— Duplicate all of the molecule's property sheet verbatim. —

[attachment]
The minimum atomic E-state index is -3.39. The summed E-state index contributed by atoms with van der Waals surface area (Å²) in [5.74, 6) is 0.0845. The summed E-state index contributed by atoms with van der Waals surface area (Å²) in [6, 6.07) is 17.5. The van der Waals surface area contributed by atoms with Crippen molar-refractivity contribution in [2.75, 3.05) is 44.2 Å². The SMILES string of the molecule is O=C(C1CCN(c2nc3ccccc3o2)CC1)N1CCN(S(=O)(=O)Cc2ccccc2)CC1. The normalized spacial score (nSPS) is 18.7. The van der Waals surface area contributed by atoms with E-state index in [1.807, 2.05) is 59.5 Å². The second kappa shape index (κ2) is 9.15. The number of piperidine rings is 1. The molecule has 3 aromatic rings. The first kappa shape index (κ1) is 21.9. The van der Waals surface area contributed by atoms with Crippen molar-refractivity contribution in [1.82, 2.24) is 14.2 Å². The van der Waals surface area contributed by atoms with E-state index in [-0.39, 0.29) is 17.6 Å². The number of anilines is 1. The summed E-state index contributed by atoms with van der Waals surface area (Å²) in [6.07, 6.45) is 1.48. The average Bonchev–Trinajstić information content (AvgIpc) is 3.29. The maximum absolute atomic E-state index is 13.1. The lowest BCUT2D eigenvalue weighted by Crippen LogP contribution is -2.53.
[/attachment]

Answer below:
The minimum atomic E-state index is -3.39. The summed E-state index contributed by atoms with van der Waals surface area (Å²) in [5.74, 6) is 0.0845. The summed E-state index contributed by atoms with van der Waals surface area (Å²) in [6, 6.07) is 17.5. The van der Waals surface area contributed by atoms with Crippen molar-refractivity contribution in [2.75, 3.05) is 44.2 Å². The SMILES string of the molecule is O=C(C1CCN(c2nc3ccccc3o2)CC1)N1CCN(S(=O)(=O)Cc2ccccc2)CC1. The normalized spacial score (nSPS) is 18.7. The van der Waals surface area contributed by atoms with E-state index in [1.807, 2.05) is 59.5 Å². The second kappa shape index (κ2) is 9.15. The number of piperidine rings is 1. The molecule has 3 aromatic rings. The first kappa shape index (κ1) is 21.9. The van der Waals surface area contributed by atoms with Crippen molar-refractivity contribution in [1.82, 2.24) is 14.2 Å². The van der Waals surface area contributed by atoms with E-state index in [-0.39, 0.29) is 17.6 Å². The number of anilines is 1. The summed E-state index contributed by atoms with van der Waals surface area (Å²) in [6.07, 6.45) is 1.48. The average Bonchev–Trinajstić information content (AvgIpc) is 3.29. The maximum absolute atomic E-state index is 13.1. The lowest BCUT2D eigenvalue weighted by Crippen LogP contribution is -2.53.